Although there may be structural or functional obstruction of the left ventricular outflow tract, symptoms may arise more often from diastolic dysfunction.There is extensive periarteriolar fibrosis that results in microvascular dysfunction and impairment in coronary flow reserve in patients with hypertrophic obstructive cardiomyopathy. Individuals with HCM have some degree of left ventricular hypertrophy. In approximately 2/3rds of cases this is asymmetric hypertrophy, involving the interventricular septum, and is known as asymmetric septal hypertrophy (ASH). This is in contrast to the symmetric and concentric hypertrophy seen in aortic stenosis or hypertension. On histopathologic examination, hypertrophic cardiomyopathy is characterized by both myocardial disarrays and by periarteriolar fibrosis. Myocardial disarray can be associated with aberrant impulse conduction and arrhythmias, and periarteriolar fibrosis can be associated with myocardial ischemia.

Pathophysiology

Physiology

The normal physiology of myocardium can be understood as follows:

  • The myocardium is composed of specialized cardiac muscle cells with an ability not possessed by muscle tissue elsewhere in the body. Cardiac muscle, like other muscles, can contract, but it can also carry an action potential (i.e. conduct electricity), like the neurones that constitute nerves.

Pathogenesis

  • The progression to Hypertrophic cardiomyopathy usually involves the mutations in contractile sarcomeric proteins of myocardium, which describe the presence of left ventricular hypertrophy (LVH) in the absence of an increased external load (unexplained LVH).
  • Additionally, HCM hypertrophy is generally asymmetric.

Genetics

Hypertrophic cardiomyopathy is transmitted in an autosomal dominant pattern.

Genes involved in the pathogenesis of hypertrophic cardiomyopathy include:

The development of hypertrophic cardiomyopathy is the result of multiple genetic mutations such as:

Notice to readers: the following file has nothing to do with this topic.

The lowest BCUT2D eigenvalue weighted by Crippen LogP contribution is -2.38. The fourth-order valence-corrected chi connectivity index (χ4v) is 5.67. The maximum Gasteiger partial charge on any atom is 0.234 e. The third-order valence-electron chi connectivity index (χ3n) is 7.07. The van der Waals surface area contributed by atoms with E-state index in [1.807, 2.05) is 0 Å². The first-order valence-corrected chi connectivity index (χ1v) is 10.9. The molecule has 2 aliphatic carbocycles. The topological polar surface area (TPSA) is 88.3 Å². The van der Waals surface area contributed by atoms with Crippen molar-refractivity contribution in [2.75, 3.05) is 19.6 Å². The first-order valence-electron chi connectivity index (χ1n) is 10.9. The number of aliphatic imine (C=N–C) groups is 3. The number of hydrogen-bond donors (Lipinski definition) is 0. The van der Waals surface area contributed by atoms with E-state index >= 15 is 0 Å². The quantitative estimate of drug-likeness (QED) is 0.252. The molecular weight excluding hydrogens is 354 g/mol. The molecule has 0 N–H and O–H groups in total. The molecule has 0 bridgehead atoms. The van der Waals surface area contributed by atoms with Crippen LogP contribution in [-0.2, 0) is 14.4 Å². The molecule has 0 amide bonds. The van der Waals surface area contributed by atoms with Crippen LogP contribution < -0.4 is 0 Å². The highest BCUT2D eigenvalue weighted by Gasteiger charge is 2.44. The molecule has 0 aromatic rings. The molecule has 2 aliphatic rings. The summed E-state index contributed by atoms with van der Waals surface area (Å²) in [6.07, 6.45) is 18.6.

HCM is the most common genetically transmitted cardiovascular disease. Hypertrophic cardiomyopathy is inherited as an autosomal dominant trait and is attributed to mutations in one of a number of genes that encode for one of the sarcomere proteins. [1][2][3][4][5][6][7][8][9][10][11][12][13][14][15] Penetrance of HCM is incomplete, variable and time or age-related. The disease may be sporadic but affected family members are discovered in 13% of cases. More than 200 mutations involving at least 10 chromosomes encoding structural proteins of the myocyte have been discovered. These mutations have varying degrees of penetrance and even the same mutation may have variable expression, implying superimposed effects of other genes or environmental influences. Children of a patient with HCM have a 50% chance of inheriting the trait.


Mutations

Common Mutations

Mutations in three regions affect more than half the patients with HCM:

Complete List of Mutations

Hypertrophic cardiomyopathy is inherited as an autosomal dominant trait and is attributed to mutations in one of a number of genes that encode for one of the sarcomere proteins including beta-cardiac myosin heavy chain (the first gene identified), cardiac actin, cardiac troponin T, alpha-tropomyosin, cardiac troponin I, cardiac myosin-binding protein C, and the myosin light chains. Specific gene mutations that have been identified include the following:

Gene Locus Type
MYH7 14q12 CMH1
TNNT2 1q32 CMH2
TPM1 15q22.1 CMH3 (115196)
MYBPC3 11p11.2 CMH4 (115197)